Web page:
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  1. #21
    Registered User Grampie's Avatar
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    10-25-2002
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    My first attempt to thru-hike I was 65 years old. After trying to keep up with the younger crowd, i came down with a lower leg stress fracture and knee problems and left the trail at Fontana Dam. The following year I started again, from Fontana, took it much slower. I soon found other hikers who were doing 10 to 14 mile days and had a great hiking experience. I didn't really thru-hike but I did walk over 2000 miles to walk the whole AT.
    Grampie-N->2001

  2. #22
    Registered User
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    11-13-2015
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    Orangeville, Ontario, Canada
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    Quote Originally Posted by Grampie View Post
    My first attempt to thru-hike I was 65 years old. After trying to keep up with the younger crowd, i came down with a lower leg stress fracture and knee problems and left the trail at Fontana Dam. The following year I started again, from Fontana, took it much slower. I soon found other hikers who were doing 10 to 14 mile days and had a great hiking experience. I didn't really thru-hike but I did walk over 2000 miles to walk the whole AT.
    My 66-year-old pace and style! I learned that steady gentle pace thanks to 43 days with Kookork.


    Bruce Traillium, brucetraillium.wordpress.com

  3. #23
    Registered User dudeijuststarted's Avatar
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    07-15-2008
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    Saint Petersburg, FL
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    1.) I tried going stoveless in the winter. This was very stupid and I lost a lot of time because early on I wanted to stay in town eating hot meals.
    2.) I attempted a NOBO without considering how many people are out there. I'm an introvert with a sound sensitivity disorder and prefer being alone. I eventually leapfrogged but could've saved time and money by planning ahead for my personality type.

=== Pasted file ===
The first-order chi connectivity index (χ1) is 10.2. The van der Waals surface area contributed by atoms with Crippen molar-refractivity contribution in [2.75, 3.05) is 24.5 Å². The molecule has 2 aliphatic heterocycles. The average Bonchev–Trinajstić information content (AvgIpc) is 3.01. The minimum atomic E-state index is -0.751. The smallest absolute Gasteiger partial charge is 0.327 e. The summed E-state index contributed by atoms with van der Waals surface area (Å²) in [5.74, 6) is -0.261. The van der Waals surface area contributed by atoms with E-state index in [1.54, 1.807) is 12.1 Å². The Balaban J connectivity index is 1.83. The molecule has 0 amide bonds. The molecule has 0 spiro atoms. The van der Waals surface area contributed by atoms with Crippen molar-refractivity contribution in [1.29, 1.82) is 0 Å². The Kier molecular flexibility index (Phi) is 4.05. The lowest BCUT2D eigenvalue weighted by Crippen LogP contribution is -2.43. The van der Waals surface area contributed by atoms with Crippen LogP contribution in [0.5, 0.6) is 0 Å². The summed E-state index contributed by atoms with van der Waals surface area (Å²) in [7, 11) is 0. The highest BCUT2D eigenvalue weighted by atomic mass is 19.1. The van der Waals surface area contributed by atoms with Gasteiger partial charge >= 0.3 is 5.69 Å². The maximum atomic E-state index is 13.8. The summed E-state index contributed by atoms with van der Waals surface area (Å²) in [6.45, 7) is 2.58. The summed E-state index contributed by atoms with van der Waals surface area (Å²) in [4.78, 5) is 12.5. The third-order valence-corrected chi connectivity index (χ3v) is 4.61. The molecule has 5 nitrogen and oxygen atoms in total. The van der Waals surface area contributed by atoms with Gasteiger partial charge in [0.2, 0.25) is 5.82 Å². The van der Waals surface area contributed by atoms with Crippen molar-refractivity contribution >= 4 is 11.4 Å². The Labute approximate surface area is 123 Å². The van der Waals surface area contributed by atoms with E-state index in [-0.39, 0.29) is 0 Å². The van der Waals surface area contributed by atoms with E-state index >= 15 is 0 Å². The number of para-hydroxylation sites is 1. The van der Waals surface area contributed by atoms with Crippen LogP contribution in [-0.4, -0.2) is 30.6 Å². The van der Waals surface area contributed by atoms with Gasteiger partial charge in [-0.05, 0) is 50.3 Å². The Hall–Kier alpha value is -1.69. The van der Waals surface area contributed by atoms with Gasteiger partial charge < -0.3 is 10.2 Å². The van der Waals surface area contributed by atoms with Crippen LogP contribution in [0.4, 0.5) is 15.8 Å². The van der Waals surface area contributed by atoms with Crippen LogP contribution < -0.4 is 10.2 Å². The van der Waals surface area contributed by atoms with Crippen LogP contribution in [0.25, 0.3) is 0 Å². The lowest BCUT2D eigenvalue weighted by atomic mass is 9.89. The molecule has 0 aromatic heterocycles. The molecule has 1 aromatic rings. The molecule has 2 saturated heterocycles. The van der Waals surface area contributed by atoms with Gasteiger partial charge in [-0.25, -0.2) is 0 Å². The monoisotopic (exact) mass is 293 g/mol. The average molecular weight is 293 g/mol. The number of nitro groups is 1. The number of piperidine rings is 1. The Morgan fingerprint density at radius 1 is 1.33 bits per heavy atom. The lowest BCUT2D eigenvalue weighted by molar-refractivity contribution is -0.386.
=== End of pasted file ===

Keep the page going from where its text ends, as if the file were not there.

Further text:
3.) I didn't see a doctor ahead of time and didn't get adequate nutrition out there. If I do it again I will have a full workup and do maildrops.
    4.) I focused on the miles and not the smiles. It's a nice accomplishment but I think career thru-hiking is for sadists :-)

  4. #24

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    Relaxed more, lived more in the present. I was "kahtarded" from day 1.
    I think the main thing was just worrying about if I could do this or not. Once I made it to the halfway point under 2 months and over a month ahead of schedule all doubt was erased and I didn't stress as much.
    Now that I know I am capable I don't think this will be as much as an issue/concern on future thru hikes.






    Sent from my iPhone using Tapatalk
    GAME '16 4/18/16-8/12/16
    Trailjournal: http://www.trailjournals.com/jjdontplay
    Blog (Post Trail Gear Reviews): https://keeppushingon.wordpress.com/

  5. #25
    Registered User Cheers's Avatar
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    12-23-2005
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    Strong, Maine
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    43
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    Perhaps starting in Maine instead of Georgia. And not planning, except for a time frame. Plans seem to get in the way. I saw quite a few people rushing to get a mail drop and missing out on things. Slowing down, too. Busting out 20+ miles a day is fun, but the quicker you go, the quicker it'll all be over. I hiked with an older gentlemen for a short while, he was just happy to be putting one foot in front of the other, i liked his philosophy.

  6. #26
    ME => GA 19AT3 rickb's Avatar
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    12-12-2002
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    Quote Originally Posted by walkeatsleep View Post
    Im in the intensive planning stage of my planned thru hike to celebrate my 70th. Im wondering, out of all of the online and in-person advice you received during your planning phase, what is the one or two or three things you would definitely change if you were beginning again?
    I would have made a real effort to learn something more about the history of the trail and of the places along it, as well studied up on some of the natural history that makes the AT what it is.

  7. #27
    Registered User
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    Quote Originally Posted by walkeatsleep View Post
    Im in the intensive planning stage of my planned thru hike to celebrate my 70th. Im wondering, out of all of the online and in-person advice you received during your planning phase, what is the one or two or three things you would definitely change if you were beginning again?